Here are couple of good pointers to start with DirectGMA in OpenCL:
Hopefully the above sample will help you to understand the DGMA data transfer and signaling methods.
P.S. You have been whitelisted.
Hi Dipak, thanks for those links. I've seen one or two similar examples that detail how the memory transfer is performed.
The main area that I'm unsure about is how I could create a kernel that runs continuously (or at least for the duration of my data acquisition), which would process each record that arrives via DGMA from the data acquisition card. All the code samples I've seen are very basic, and just run a kernel to do something short-lived (such as adding two arrays together). Due to the critical timing and frequency of the data acquisition records arriving (every 30us) I can't simply run a new kernel to process each one.
Assuming this is possible, my other main question is: after processing a record, how would I pass the results (the found peaks) back to the host program? Is there (say) some kind of eventing mechanism that the kernel can use to inform the host that a record has been processed and the results are available to retrieve from GPU memory?
1 of 1 people found this helpful
First, let me clear some points.
As per OpenCL spec, a buffer (expect SVM buffer with atomic support) should not be updated while a kernel is accessing it. OpenCL says that memory consistency for buffer objects shared between enqueued commands is enforced at a synchronization point only.
Launching (not enqueuing) a new kernel and completion of a running kernel act as synchronization points. No buffer update is allowed during a kernel run. Similarly, any update inside a kernel is not guaranteed to be visible until the kernel finishes. Hence executing a long-running kernel is not a feasible option if you want to update or access the buffer contents during kernel execution. Also, on some systems, a long-running kernel may produce side-effects like GUI freezes or even a driver crash.
I have a suggestion though. Instead of one DGMA buffer, you can use multiple DGMA buffers (of different sizes). Assuming application uses two buffers and they can be processed independently, following is a typical call sequence:
- enqueue a write to buffer-A
- Once write is done, enqueue a write to buffer-B and enqueue kernel-A with buffer-A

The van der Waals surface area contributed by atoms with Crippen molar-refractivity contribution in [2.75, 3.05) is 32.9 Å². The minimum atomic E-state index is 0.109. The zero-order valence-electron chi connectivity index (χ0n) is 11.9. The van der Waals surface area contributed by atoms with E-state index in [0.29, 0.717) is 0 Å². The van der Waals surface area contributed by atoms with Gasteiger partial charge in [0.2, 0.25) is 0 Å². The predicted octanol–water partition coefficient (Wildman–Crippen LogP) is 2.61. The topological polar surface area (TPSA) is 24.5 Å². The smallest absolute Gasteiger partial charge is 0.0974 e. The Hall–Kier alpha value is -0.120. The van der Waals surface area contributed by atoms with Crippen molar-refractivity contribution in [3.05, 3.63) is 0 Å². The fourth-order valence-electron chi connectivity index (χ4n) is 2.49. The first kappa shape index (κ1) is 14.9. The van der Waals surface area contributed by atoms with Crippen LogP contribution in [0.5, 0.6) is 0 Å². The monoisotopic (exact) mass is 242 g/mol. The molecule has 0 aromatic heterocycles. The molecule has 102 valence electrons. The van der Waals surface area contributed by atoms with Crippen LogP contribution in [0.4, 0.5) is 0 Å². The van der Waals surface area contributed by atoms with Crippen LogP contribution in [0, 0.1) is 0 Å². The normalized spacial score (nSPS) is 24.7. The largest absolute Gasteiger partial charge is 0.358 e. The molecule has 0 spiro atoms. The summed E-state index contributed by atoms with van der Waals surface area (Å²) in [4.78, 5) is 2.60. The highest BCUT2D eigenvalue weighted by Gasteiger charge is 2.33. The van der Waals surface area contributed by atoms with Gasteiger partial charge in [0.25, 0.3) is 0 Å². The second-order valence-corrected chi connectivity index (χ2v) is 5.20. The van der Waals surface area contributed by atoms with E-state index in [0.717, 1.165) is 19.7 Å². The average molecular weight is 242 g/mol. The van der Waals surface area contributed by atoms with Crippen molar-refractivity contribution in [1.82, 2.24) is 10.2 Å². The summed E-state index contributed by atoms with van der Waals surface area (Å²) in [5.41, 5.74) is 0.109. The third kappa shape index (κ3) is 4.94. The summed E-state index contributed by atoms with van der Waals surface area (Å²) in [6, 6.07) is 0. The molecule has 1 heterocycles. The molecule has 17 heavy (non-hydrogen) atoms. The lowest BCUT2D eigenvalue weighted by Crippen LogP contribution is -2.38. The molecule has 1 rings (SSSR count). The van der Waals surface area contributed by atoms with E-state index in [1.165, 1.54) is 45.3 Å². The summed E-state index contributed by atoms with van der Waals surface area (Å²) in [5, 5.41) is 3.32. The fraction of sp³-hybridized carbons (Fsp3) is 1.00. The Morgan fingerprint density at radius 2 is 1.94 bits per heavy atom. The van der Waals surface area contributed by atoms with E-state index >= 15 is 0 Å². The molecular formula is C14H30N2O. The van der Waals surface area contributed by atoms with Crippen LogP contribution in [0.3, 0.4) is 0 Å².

- Once kernel-A finishes, enqueue a read to get the result generated by kernel-A. Meanwhile if write to buffer-B is done, enqueue kernel-B with buffer-B and re-use the buffer-A to enqueue a write. Once Result-A is available on the host, process it as required (if possible, asynchrously).
- Just replace A by B and repeat the last step.
The commands should be enqueued asynchronously and event objects can be used to form a chain of dependency.
Kernel-A and Kernel-B may share the same kernel code, however I marked them separately to indicate different launching parameters and kernel arguments.
Regarding your question how to pass information from kernel to host. OpenCL 2.0 introduced fine-grained SVM (Shared Virtual Memory) with atomic support that allows same memory to be atomically accessed by the host and device(s). This type of memory buffer and related atomic functions can be used to pass some data between the host and device(s) while kernel is running.
Thanks, that makes more sense. I was looking at all this the wrong way, thinking that I could have a kernel that (somehow) kept running for the duration of the acquisition. I've since received an example program from the data acquisition card vendor, that does something similar to what you suggest. It's only very simple but enqueues a set of commands for each record: 'clEnqueueWaitSignalAMD' followed by 'clEnqueueCopyBuffer()' (although this could just as easily be our kernel).
In their example they know in advance how many records they'll be acquiring, so they just enqueue up-front that number of these commands. In our scenario we will be acquiring indefinitely so we can't do this. How could we deal with this? I'm vaguely aware of the concept of callbacks in OpenCL, so I'm guessing I could use this to be informed when a kernel has finished running, then enqueue the next set of commands?
Last question: if something was to go wrong during the data acquisition, I guess the host could sit waiting indefinitely for the remaining GPU command(s) to complete (which they never will, particularly 'clEnqueueWaitSignalAMD'). What is the best way to handle this situation gracefully, i.e. aborting/clearing the queue?
1 of 1 people found this helpful
You can execute the above steps inside a loop to process block by block. When a block of data is available, just enqueue a set of commands and form a chain of dependency using event objects. Once all the commands associated with a block finishes (i.e. last event object associated with the chain completes), enqueue another set of commands with another block. Continues this process till a new block is available. Instead of a single buffer, if multiple buffers are used and each represents a separate block of data, then multiple blocks can be processed simultaneously as well.
Regarding you last question, I would like to refer below link that describes how event object can be used to check a command failure and what the consequences are.
A while back, I used Mantle (built on DirectX socket) to test out DMA to and from the GPU. On an old DDR5 video card, in 1 megabyte chunks, it ran more than twice as fast as DMA to RAM. I was able to transfer from SSD to GPU then from GPU to CPU faster than from SSD directly to CPU.